THE LAST WORD... ‘ ’ When I met a snake catcher I thought, ‘Ooh, that’s next on my bucket list’


The Sunday Mail (Queensland) - TV Guide - - SATURDAY OCTOBER 24 - WithTif­fanyDunk

“I DIDN’T start out as a snake catcher. I left school at 16 and be­came a pas­try chef. It’s not re­ally what I wanted to do – I wanted to be­come an ac­tress – but I had to get a real job. I worked in big five-star ho­tels, first in Syd­ney, then in Bris­bane but when I had my two daugh­ters it made it im­pos­si­ble to go back into the ho­tel in­dus­try.

So I quit pas­try for a job with Weight Watch­ers, be­cause I lost quite a bit of weight.

Then, seven years ago I went through a di­vorce. I was quite de­pressed for about six months and my self-es­teem and con­fi­dence was com­pletely shot. But I thought: “I’ve got to pick my­self up, I’ve got two young girls and I’ve got to be a role model. This is not how I ex­pected my life to be but I’ve got to make the best out of it.”

So I wrote a bucket list of all of these things I’d al­ways wanted to do and I did them. I learnt to ride a mo­tor­bike, I got a pet snake be­cause I’d al­ways loved them, I did an act­ing diploma, I did some stand-up com­edy cour­ses.

I did all of the things I’d wanted to do and af­ter I’d ticked them off, the fol­low­ing year it had to be big­ger and big­ger.

I’ve al­ways had a con­nec­tion with snakes be­cause I feel like they’re to­tally mis­un­der­stood. I re­mem­ber I saw one in Aus­tralia Zoo and got my pic­ture taken and I didn’t get ev­ery­body else’s re­ac­tion. They were dis­gusted and scream­ing and ter­ri­fied and this poor python was just sit­ting there look­ing gor­geous.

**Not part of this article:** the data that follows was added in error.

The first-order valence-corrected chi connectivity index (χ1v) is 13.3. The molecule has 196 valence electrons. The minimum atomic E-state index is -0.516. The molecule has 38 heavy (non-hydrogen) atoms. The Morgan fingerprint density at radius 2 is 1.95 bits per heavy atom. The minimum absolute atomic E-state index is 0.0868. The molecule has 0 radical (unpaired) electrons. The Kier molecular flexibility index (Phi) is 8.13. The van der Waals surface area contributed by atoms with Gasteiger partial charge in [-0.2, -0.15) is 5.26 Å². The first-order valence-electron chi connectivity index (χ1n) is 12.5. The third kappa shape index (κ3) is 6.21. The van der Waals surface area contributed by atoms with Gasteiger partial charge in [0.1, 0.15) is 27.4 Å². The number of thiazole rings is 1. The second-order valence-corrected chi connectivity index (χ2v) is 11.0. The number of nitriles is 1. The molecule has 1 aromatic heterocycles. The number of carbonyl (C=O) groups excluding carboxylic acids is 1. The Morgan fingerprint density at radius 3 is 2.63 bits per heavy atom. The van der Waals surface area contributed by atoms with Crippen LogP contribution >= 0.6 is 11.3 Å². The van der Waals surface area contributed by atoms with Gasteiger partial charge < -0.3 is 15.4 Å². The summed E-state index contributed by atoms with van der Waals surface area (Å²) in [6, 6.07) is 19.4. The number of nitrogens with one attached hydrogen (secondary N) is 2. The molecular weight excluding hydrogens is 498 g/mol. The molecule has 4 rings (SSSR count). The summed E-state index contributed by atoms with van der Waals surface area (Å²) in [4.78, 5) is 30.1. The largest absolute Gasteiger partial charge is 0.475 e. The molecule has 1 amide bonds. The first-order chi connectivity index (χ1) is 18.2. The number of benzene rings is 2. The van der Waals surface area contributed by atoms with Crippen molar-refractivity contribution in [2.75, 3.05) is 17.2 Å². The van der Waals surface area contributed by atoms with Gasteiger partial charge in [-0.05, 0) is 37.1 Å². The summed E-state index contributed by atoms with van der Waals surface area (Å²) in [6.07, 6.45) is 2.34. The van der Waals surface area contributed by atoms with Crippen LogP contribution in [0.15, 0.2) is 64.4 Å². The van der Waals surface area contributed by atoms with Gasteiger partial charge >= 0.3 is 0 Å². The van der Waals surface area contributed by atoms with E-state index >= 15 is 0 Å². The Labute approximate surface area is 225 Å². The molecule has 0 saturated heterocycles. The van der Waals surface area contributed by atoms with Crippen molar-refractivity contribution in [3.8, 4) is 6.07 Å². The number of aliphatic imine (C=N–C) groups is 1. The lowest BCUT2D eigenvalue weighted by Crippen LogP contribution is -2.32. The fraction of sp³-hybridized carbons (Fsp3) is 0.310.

And I thought, ‘My life has been like that’. I felt how badly hu­man be­ings mis­un­der­stand each other and an­i­mals as well. I wanted to give them a voice and show the world how beau­ti­ful they are. So when I met a snake catcher I thought, ‘Ooh, that’s next on my bucket list. That way I can ed­u­cate peo­ple and save snakes’. That was five years ago.

When I first started, peo­ple would ring up and say, ‘Can I talk to the snake catcher man?’. And I’d get some mild amuse­ment when a man would be there when I’d turn up and he’d say, ‘Oh, I was just about to do it my­self’. But I un­der­stand peo­ple. I’ve got silly pho­bias and just be­cause you’re a man doesn’t mean you’re go­ing to be brave about ev­ery­thing.

The two big ob­jec­tives of mine for Snake Boss are first, we need to show snakes in a dif­fer­ent light. They need to be on this Earth. We need to pre­serve them, we need to re­spect them.

Se­condly, I’d like to in­spire peo­ple through the show. At the age of 40 I turned my whole life around and I’m so much hap­pier for it. If you’ve got a few crazy goals or dreams, just go for it. And write your bucket list!” SNAKE BOSS MON­DAY, 8.30PM, AN­I­MAL PLANET

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